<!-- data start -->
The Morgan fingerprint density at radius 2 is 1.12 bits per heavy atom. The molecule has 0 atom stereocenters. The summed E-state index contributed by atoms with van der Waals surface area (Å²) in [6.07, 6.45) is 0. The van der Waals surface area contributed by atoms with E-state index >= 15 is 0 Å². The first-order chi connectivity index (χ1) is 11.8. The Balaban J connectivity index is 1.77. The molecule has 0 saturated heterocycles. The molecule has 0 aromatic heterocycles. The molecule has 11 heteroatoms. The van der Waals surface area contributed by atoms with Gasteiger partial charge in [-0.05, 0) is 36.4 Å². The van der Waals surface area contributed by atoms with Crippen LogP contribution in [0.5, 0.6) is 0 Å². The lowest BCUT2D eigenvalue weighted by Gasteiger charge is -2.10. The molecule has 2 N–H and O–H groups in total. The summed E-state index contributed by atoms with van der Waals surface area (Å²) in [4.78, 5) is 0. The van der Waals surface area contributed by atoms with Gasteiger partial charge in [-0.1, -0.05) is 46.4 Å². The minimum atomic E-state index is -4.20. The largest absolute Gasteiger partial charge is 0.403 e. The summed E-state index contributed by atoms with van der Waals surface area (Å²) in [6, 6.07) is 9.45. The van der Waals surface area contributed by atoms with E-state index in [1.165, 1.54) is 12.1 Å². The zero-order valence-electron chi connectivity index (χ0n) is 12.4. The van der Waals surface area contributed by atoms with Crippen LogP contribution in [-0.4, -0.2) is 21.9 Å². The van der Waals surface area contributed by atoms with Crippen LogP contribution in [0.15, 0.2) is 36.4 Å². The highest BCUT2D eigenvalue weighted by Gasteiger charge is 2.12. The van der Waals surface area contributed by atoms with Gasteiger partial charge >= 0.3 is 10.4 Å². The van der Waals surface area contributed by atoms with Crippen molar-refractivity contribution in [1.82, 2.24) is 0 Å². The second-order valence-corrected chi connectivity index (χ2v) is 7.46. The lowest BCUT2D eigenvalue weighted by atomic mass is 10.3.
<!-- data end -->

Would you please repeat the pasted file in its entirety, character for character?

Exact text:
The Morgan fingerprint density at radius 2 is 1.12 bits per heavy atom. The molecule has 0 atom stereocenters. The summed E-state index contributed by atoms with van der Waals surface area (Å²) in [6.07, 6.45) is 0. The van der Waals surface area contributed by atoms with E-state index >= 15 is 0 Å². The first-order chi connectivity index (χ1) is 11.8. The Balaban J connectivity index is 1.77. The molecule has 0 saturated heterocycles. The molecule has 0 aromatic heterocycles. The molecule has 11 heteroatoms. The van der Waals surface area contributed by atoms with Gasteiger partial charge in [-0.05, 0) is 36.4 Å². The van der Waals surface area contributed by atoms with Crippen LogP contribution in [0.5, 0.6) is 0 Å². The lowest BCUT2D eigenvalue weighted by Gasteiger charge is -2.10. The molecule has 2 N–H and O–H groups in total. The summed E-state index contributed by atoms with van der Waals surface area (Å²) in [4.78, 5) is 0. The van der Waals surface area contributed by atoms with Gasteiger partial charge in [-0.1, -0.05) is 46.4 Å². The minimum atomic E-state index is -4.20. The largest absolute Gasteiger partial charge is 0.403 e. The summed E-state index contributed by atoms with van der Waals surface area (Å²) in [6, 6.07) is 9.45. The van der Waals surface area contributed by atoms with E-state index in [1.165, 1.54) is 12.1 Å². The zero-order valence-electron chi connectivity index (χ0n) is 12.4. The van der Waals surface area contributed by atoms with Crippen LogP contribution in [-0.4, -0.2) is 21.9 Å². The van der Waals surface area contributed by atoms with Crippen LogP contribution in [0.15, 0.2) is 36.4 Å². The highest BCUT2D eigenvalue weighted by Gasteiger charge is 2.12. The van der Waals surface area contributed by atoms with Gasteiger partial charge >= 0.3 is 10.4 Å². The van der Waals surface area contributed by atoms with Crippen molar-refractivity contribution in [1.82, 2.24) is 0 Å². The second-order valence-corrected chi connectivity index (χ2v) is 7.46. The lowest BCUT2D eigenvalue weighted by atomic mass is 10.3.